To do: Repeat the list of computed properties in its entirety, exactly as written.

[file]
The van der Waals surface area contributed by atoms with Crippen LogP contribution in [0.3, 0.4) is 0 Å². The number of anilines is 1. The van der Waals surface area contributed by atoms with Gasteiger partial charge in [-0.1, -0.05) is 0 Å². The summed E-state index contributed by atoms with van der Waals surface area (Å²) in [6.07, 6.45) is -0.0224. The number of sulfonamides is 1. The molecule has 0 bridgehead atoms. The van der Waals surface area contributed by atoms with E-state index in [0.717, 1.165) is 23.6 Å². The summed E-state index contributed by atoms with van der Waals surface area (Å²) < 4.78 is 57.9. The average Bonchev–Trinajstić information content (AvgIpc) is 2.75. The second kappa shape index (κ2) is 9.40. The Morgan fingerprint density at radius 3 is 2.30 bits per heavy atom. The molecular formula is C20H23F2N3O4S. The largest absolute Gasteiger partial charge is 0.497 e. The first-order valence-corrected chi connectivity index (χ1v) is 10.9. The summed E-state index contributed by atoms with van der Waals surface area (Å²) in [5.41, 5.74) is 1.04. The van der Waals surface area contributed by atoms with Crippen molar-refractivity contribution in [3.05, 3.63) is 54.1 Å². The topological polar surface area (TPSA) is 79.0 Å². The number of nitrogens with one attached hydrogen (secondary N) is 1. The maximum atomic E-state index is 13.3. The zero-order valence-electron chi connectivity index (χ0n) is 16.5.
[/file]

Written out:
The van der Waals surface area contributed by atoms with Crippen LogP contribution in [0.3, 0.4) is 0 Å². The number of anilines is 1. The van der Waals surface area contributed by atoms with Gasteiger partial charge in [-0.1, -0.05) is 0 Å². The summed E-state index contributed by atoms with van der Waals surface area (Å²) in [6.07, 6.45) is -0.0224. The number of sulfonamides is 1. The molecule has 0 bridgehead atoms. The van der Waals surface area contributed by atoms with E-state index in [0.717, 1.165) is 23.6 Å². The summed E-state index contributed by atoms with van der Waals surface area (Å²) < 4.78 is 57.9. The average Bonchev–Trinajstić information content (AvgIpc) is 2.75. The second kappa shape index (κ2) is 9.40. The Morgan fingerprint density at radius 3 is 2.30 bits per heavy atom. The molecular formula is C20H23F2N3O4S. The largest absolute Gasteiger partial charge is 0.497 e. The first-order valence-corrected chi connectivity index (χ1v) is 10.9. The summed E-state index contributed by atoms with van der Waals surface area (Å²) in [5.41, 5.74) is 1.04. The van der Waals surface area contributed by atoms with Crippen molar-refractivity contribution in [3.05, 3.63) is 54.1 Å². The topological polar surface area (TPSA) is 79.0 Å². The number of nitrogens with one attached hydrogen (secondary N) is 1. The maximum atomic E-state index is 13.3. The zero-order valence-electron chi connectivity index (χ0n) is 16.5.